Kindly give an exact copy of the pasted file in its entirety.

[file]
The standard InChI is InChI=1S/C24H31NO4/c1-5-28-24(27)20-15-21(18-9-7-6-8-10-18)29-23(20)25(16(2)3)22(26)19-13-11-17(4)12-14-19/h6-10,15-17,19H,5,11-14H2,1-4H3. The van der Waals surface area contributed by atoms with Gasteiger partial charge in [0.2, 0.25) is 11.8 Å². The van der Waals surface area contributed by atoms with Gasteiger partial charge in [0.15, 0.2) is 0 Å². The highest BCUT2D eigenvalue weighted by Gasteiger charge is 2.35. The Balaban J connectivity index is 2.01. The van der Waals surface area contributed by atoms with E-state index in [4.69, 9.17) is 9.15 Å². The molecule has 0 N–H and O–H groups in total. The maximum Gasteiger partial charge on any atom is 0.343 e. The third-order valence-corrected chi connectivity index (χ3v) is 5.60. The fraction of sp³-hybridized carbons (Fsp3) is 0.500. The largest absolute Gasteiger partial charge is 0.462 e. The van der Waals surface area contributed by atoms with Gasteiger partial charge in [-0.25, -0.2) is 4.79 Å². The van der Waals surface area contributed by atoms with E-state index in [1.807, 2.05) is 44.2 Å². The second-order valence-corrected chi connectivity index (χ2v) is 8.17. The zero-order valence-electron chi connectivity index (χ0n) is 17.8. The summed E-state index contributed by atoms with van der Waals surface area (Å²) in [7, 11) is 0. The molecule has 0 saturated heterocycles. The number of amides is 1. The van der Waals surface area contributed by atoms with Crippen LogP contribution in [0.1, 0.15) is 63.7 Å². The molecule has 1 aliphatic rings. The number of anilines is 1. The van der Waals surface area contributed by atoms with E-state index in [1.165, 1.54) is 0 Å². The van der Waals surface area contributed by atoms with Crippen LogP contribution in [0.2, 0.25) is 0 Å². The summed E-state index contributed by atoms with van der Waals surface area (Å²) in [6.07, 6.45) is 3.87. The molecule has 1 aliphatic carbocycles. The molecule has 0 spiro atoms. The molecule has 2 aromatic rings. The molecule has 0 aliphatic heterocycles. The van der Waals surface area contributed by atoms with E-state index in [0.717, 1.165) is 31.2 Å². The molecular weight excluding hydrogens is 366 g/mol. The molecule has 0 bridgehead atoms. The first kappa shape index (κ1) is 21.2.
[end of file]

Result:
The standard InChI is InChI=1S/C24H31NO4/c1-5-28-24(27)20-15-21(18-9-7-6-8-10-18)29-23(20)25(16(2)3)22(26)19-13-11-17(4)12-14-19/h6-10,15-17,19H,5,11-14H2,1-4H3. The van der Waals surface area contributed by atoms with Gasteiger partial charge in [0.2, 0.25) is 11.8 Å². The van der Waals surface area contributed by atoms with Gasteiger partial charge in [0.15, 0.2) is 0 Å². The highest BCUT2D eigenvalue weighted by Gasteiger charge is 2.35. The Balaban J connectivity index is 2.01. The van der Waals surface area contributed by atoms with E-state index in [4.69, 9.17) is 9.15 Å². The molecule has 0 N–H and O–H groups in total. The maximum Gasteiger partial charge on any atom is 0.343 e. The third-order valence-corrected chi connectivity index (χ3v) is 5.60. The fraction of sp³-hybridized carbons (Fsp3) is 0.500. The largest absolute Gasteiger partial charge is 0.462 e. The van der Waals surface area contributed by atoms with Gasteiger partial charge in [-0.25, -0.2) is 4.79 Å². The van der Waals surface area contributed by atoms with E-state index in [1.807, 2.05) is 44.2 Å². The second-order valence-corrected chi connectivity index (χ2v) is 8.17. The zero-order valence-electron chi connectivity index (χ0n) is 17.8. The summed E-state index contributed by atoms with van der Waals surface area (Å²) in [7, 11) is 0. The molecule has 0 saturated heterocycles. The number of amides is 1. The van der Waals surface area contributed by atoms with Crippen LogP contribution in [0.1, 0.15) is 63.7 Å². The molecule has 1 aliphatic rings. The number of anilines is 1. The van der Waals surface area contributed by atoms with E-state index in [1.165, 1.54) is 0 Å². The van der Waals surface area contributed by atoms with Crippen LogP contribution in [0.2, 0.25) is 0 Å². The summed E-state index contributed by atoms with van der Waals surface area (Å²) in [6.07, 6.45) is 3.87. The molecule has 1 aliphatic carbocycles. The molecule has 0 spiro atoms. The molecule has 2 aromatic rings. The molecule has 0 aliphatic heterocycles. The van der Waals surface area contributed by atoms with E-state index in [0.717, 1.165) is 31.2 Å². The molecular weight excluding hydrogens is 366 g/mol. The molecule has 0 bridgehead atoms. The first kappa shape index (κ1) is 21.2.